Because the genre is a hybrid, a combination of a game and a story, sometimes the pieces differ greatly in style. The work Whom The Telling Changed is an IF piece that is more like a story. In this piece the reader can make different decisions but the plot and outcome generally stay the same. In a piece like Galatea the reader is granted more freedom and there are a large number of possible outcomes that all differ from each other greatly. Despite this drastic difference in style, the genre combines the best of both words. The reader comes away from the story feeling more satisfied, more personally rewarded, because the fact that they can control the player character makes them feel more like it is their own story. When playing Galatea for the first time I felt extremely satisfied that Galatea liked me at the end of the story. I realized that I had invested myself personally into the piece of interactive fiction because the freedom it granted me to make choices made the work mine, for as long as I played it anyway.
As a novice interactive fiction author I really enjoyed myself. I have always been extremely interested in writing, especially fiction, and I felt that using Inform 7 was a fun way to expand my horizons in a field that I already liked. I am also very interested in puzzles and, to me Inform 7 was a gigantic puzzle. Instead of writing a story that was straightforward and leaving it up to the reader to interpret, I felt like I was responsible for interpreting the reader and the reader’s actions. It was like having to tackle my story from a different angle. One thing is for sure, I definitely underestimated how hard it is to simultaneously write a story and learn how to program it at the same time.
As an IF author I had to write my story from an author’s perspective and also from a reader’s perspective. As a “reader” I had to anticipate the things my reader would be compelled to do, the places they would like to go, and the things that they would be interested in exploring. Once I thought of all these possibilities I had to try to make the IF world as interesting as possible. I wanted the reader to be satisfied with the conversations they could have and the choice they could make. As an “author” I had to decide how to subtly coax my reader into going where I wanted them to go by giving them clues or making certain locations seem intriguing. In a text only story the reader must go wherever the author leads them, so not every part of the story has to be as interesting as the next. However in an IF the reader can choose to either do something or not, so the author needs to make them want to do it and choose to do it themselves.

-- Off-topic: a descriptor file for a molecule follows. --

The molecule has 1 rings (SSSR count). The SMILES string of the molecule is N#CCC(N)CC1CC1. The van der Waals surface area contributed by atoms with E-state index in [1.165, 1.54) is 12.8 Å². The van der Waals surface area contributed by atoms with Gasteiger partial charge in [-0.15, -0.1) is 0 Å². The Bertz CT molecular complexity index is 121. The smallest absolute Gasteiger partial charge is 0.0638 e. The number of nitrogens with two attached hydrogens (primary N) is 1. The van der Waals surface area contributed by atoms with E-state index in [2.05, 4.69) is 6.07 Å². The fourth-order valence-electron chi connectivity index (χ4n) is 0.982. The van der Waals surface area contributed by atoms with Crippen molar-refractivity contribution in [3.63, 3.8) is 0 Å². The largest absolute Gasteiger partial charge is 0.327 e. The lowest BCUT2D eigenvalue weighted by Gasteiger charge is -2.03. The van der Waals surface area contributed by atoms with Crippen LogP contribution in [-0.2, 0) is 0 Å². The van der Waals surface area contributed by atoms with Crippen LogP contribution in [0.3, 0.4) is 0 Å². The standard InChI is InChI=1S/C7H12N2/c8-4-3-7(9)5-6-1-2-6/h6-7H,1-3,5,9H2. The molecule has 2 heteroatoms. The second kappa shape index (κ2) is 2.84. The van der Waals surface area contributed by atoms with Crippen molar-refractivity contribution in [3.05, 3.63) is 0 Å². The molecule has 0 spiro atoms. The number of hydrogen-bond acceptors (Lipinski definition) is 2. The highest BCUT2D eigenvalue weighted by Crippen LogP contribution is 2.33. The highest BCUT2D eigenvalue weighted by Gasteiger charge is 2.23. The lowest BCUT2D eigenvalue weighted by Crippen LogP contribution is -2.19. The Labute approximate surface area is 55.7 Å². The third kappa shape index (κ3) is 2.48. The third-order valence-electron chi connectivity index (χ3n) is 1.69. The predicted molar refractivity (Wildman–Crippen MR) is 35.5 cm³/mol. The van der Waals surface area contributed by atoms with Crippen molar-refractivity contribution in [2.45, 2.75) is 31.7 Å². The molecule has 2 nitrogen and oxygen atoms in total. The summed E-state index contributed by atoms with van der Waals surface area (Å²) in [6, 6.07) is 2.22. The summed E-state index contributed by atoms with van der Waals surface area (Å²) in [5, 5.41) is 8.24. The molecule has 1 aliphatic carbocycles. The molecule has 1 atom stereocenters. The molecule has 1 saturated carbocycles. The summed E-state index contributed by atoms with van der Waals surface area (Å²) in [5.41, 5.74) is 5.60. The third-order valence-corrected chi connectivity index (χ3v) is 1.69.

Sometimes the technology of Inform 7 made me feel limited as an author, which was frustrating. My original story was about a scientist who was going on a dive expedition to locate a rare species of fish. While diving, the player character could either locate the rare fish or stumble upon an artifact (perhaps a shipwreck or a treasure, I hadn’t decided yet) depending on the choices that they made within the story. I loved my idea, but once I started writing with Inform I felt forced to abandon part of my story. Giving the reader a second option proved to be too complicated, because I am not an experienced IF author. Now the player character can only locate and capture the rare fish – there is no option for the play character to make a second discovery.
Using Inform 7 helped me to expand my writing because it inspired me to write about something different than I would normally choose to. My style of writing has always focused on people and relationships through dialogue, but my IF story is an adventure. I could not focus on dialogue in my interactive fiction like I would in a textual story, because it would not move the plot along. Writing my story in the IF style made me think about action and plot in a physical sense, which I do not do often. The result of this is that my interactive fiction is filled with visual descriptions, clues, and actions. There is dialogue, but not nearly as much as there would have been had I written the story as text only.